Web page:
1. Not finding help here? Sign up for a free 30min tutor trial with Chegg Tutors
    Dismiss Notice
Dismiss Notice
Join Physics Forums Today!
The friendliest, high quality science and math community on the planet! Everyone who loves science is here!

Mechanics Qualifying Exam Question

  1. May 15, 2015 #1
    1. The problem statement, all variables and given/known data
    A wheel is pulled over a frictionless washboard surface with a constant horizontal velocity component. The equation of the surface is y=Acos(2πx/λ) where A is the height of the surface and x is the horizontal distance along the surface. At what value v_x does the wheel begin to lose contact with the surface, and at what point on the surface will this occur? (assume the radius of the wheel <<λ)

    2. Relevant equations
    not sure

    3. The attempt at a solution
    I wasn't quite sure where to start on this one. I played around with the chain rule (dy/dx) (dx/dt) but didn't get any promising results. If anybody can provide insight on this one, I'd certainly appreciate it.
     
  2. jcsd
  3. May 15, 2015 #2

    ehild

    User Avatar
    Homework Helper
    Gold Member

    Welcome to PF!
    Why don't you show what you tried? The chain rule is a good start.
    What is the direction of the velocity at a point with coordinate x? What are the x, y components?
    What are the components of the acceleration? And keep in mind Newton's second equation.
    What is he condition that the wheel loses contact with the surface?
     
    Last edited: May 16, 2015
  4. May 17, 2015 #3
    By statement of the problem, the velocity in the x-direction is constant, call it v. Since y=A cos(2πx/λ), The velocity in the y-direction (call it u) is given by u=dy/dt. By the chain rule, v=(dy/dx)(dx/dt)= -A(2π/λ)sin(2πx/λ)(dx/dt). But dx/dt = v. So, u = -A(2π/λ)v sin(2πx/λ).

    The sum of the forces in y, where vertically upward is taken to be positive, N-mg=ma_y. As long as the wheel is in contact with the surface, N = du/dt = du/dx dx/dt = -A(2π/λ)^2 v^2 cos(2πx/λ). So that a_y = -mA(2π/λ)^2 v^2 cos(2πx/λ)-mg. That is where I get stuck. The condition for the wheel to leave the surface is N=0, a_y = -g. Obvious N→0 as x→n(λ/4). But how does that depend on v_x? I feel like this is a good place to stop and see what comes back to me.
     
    Last edited: May 17, 2015
  5. May 17, 2015 #4

    ehild

    User Avatar
    Homework Helper
    Gold Member

    The equation N=du/dt is wrong. N is force, du/dt is acceleration.
    The normal force is perpendicular to the surface, it is not vertical. It has both horizontal and vertical components. And there is also the pulling force which ensures the constant horizontal velocity component. It is not clear if that force is horizontal, but we can assume it, as it is not stated otherwise.
    The acceleration multiplied by the mass is equal to the sum of forces. Collect all forces and write Newton's second law for both the horizontal and vertical components.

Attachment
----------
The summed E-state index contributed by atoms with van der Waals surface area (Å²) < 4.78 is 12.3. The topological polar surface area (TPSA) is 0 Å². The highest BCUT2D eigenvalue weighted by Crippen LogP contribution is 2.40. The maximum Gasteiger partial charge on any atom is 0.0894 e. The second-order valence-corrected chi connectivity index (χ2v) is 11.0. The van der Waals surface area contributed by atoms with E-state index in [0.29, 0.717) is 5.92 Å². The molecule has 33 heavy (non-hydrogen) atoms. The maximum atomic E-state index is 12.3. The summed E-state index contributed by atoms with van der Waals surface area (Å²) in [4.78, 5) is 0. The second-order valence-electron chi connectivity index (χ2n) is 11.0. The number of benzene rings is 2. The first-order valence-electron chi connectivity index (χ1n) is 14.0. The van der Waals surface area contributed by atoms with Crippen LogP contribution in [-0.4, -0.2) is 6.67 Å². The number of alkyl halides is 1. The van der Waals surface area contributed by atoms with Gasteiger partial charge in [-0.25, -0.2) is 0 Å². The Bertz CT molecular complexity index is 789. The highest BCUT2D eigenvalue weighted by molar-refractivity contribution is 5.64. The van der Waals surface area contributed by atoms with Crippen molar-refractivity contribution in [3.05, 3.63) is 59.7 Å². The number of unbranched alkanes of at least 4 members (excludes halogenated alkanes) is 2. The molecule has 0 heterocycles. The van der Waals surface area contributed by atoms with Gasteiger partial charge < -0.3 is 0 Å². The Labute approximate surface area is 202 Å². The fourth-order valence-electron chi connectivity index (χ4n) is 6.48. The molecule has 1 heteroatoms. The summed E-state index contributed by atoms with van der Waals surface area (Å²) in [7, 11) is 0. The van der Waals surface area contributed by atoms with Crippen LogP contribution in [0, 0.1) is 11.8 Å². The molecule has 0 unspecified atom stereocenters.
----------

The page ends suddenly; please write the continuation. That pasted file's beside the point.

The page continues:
6. May 20, 2015 #5
    In the x-direction:

    ∑F=Fpull-Nx=0

    In the y-direction:

    ∑F=Ny-mg=ma

    where a=(du/dx)(dx/dt)=-A(2π/λ)^2 v^2 cos(2πx/λ).
     
  7. May 20, 2015 #6

    ehild

    User Avatar
    Homework Helper
    Gold Member

    Correct. What is the normal force when the wheel looses contact with the surface?
     
  8. May 20, 2015 #7
    The Normal force is 0 when the wheel loses contact with the surface
     
  9. May 20, 2015 #8
    You are correct. Any thoughts on how to proceed?
     
    Last edited: May 20, 2015
  10. May 21, 2015 #9
    My attempt,

    N2 for the y-direction reads,

    Ny-mg=ma_y or,

    Ny-mg=-mA(2π/λ)^2 v^2 cos(2πx/λ).

    When the wheel loses contact, Ny=0,

    -mg=-mA(2π/λ)^2 v^2 cos(2πx/λ)

    so,

    v^2=g/(A(2π/λ)^2 cos(2πx/λ)) (*)

    but when x=nλ, cos(2πx/λ)=1 and a this corresponds to local maxima on the cosine curve, it is the most likely place for the wheel to lose contact.

    So, v^2=g/(A(2π/λ)^2 ).

    When the wheel loses contact a_y = -g.

    so,

    a_y=-A(2π/λ)^2 g/(A(2π/λ)^2 ) cos(2πx/λ) = -gcos(2πx/λ)

    and for x=nλ, a_y=-g

    So that checks, but the general form of v^2 (*) bothers me. (*) violates the assumption that v is constant.
     
  11. May 21, 2015 #10

    haruspex

    User Avatar
    Science Advisor
    Homework Helper
    Gold Member
    2016 Award

    You are told the horizontal component is constant.
     
  12. May 21, 2015 #11

    TSny

    User Avatar
    Homework Helper
    Gold Member

    v is constant. Your starred equation tells you what v must be in order for Ny to equal zero when the wheel is at horizontal location x.

    An interesting approach to this problem is to go to the frame of reference moving horizontally with speed v so that the wheel only has vertical SHM motion in this frame. So, ay = -ω2y.
     
Know someone interested in this topic? Share this thread via Reddit, Google+, Twitter, or Facebook

Have something to add?
Draft saved Draft deleted



Similar Discussions: Mechanics Qualifying Exam Question
  1. Exam question (Replies: 1)

  2. Exam question (Replies: 2)

  3. Exam question . (Replies: 2)

  4. Exam question (Replies: 2)

Loading...